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On Stephen Harper’s unique unprecedented confrontational secretive media style

Turns out, it’s not that unique


 

It’s not that unique. The other night Barack Obama read the names of reporters his staff felt he could safely take questions from, in order, off a prepared list. This has led to a micro-debate in the U.S. about the new president’s media-management style; Salon establishes rather conclusively that, in this particular at least, it resembles his predecessor’s. The other day Obama’s campaign manager gave a speech that was closed to the press — at the National Press Club. Fun!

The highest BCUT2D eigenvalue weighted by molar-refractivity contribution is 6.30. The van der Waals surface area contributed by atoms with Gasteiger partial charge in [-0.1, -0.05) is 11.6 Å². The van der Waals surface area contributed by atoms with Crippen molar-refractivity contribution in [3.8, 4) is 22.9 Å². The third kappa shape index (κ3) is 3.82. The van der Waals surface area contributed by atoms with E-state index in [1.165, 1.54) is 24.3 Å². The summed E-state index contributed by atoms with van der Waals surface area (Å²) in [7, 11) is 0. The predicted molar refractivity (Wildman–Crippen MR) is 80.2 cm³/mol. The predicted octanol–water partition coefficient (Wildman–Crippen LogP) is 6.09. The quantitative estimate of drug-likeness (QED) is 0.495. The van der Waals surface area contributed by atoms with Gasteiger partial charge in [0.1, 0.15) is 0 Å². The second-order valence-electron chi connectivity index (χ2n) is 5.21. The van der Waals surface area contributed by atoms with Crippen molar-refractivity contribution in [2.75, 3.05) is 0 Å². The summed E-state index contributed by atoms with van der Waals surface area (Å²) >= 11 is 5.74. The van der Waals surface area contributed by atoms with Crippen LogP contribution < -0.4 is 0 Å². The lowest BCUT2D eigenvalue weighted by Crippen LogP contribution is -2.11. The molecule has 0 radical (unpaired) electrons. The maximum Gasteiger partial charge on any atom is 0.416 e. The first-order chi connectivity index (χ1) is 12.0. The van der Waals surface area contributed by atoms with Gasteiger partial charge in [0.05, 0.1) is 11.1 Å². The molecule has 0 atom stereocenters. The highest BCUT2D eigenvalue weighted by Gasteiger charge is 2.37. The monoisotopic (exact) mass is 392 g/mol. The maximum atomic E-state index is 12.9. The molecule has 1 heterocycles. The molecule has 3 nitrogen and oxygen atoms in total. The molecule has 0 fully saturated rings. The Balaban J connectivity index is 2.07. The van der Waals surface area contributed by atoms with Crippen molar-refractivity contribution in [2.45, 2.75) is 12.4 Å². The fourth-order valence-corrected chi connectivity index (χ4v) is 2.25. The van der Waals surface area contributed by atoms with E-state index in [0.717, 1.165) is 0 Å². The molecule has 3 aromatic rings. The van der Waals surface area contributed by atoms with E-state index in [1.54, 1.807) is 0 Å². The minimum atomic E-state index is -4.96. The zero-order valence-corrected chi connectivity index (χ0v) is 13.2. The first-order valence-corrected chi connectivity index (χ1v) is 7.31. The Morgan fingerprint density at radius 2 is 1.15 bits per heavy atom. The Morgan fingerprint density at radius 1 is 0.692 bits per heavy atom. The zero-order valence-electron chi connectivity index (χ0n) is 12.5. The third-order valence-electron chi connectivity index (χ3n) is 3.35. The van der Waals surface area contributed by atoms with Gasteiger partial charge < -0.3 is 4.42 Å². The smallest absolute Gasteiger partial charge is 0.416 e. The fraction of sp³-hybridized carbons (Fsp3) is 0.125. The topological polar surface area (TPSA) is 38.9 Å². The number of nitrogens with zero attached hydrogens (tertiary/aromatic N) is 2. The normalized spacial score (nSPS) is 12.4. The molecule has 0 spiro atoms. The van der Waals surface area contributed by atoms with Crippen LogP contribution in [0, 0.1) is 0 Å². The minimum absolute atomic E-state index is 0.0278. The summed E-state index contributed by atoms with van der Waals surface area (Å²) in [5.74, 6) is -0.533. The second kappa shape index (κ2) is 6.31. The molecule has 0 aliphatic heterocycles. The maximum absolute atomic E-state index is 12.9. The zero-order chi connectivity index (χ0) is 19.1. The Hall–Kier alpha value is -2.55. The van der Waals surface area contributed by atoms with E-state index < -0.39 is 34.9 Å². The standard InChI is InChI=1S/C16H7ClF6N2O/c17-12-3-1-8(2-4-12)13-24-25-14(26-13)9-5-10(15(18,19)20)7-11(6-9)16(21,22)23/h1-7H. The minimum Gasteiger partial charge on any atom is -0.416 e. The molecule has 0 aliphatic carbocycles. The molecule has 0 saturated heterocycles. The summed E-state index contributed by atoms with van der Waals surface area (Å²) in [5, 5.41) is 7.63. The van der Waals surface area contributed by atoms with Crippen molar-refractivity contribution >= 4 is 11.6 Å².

As I said three years ago when the then-new Prime Minister of Canada’s then-New Government™ was being standoffish and list-y, I thought the Harper rules were unusually formal in the restrictions they applied, and more than a little silly. And I also thought many of my colleagues were wildly disingenuous, or devoid of institutional memory or an ability to look around, when they depicted Harper’s rules as uniquely wicked or oppressive.


 
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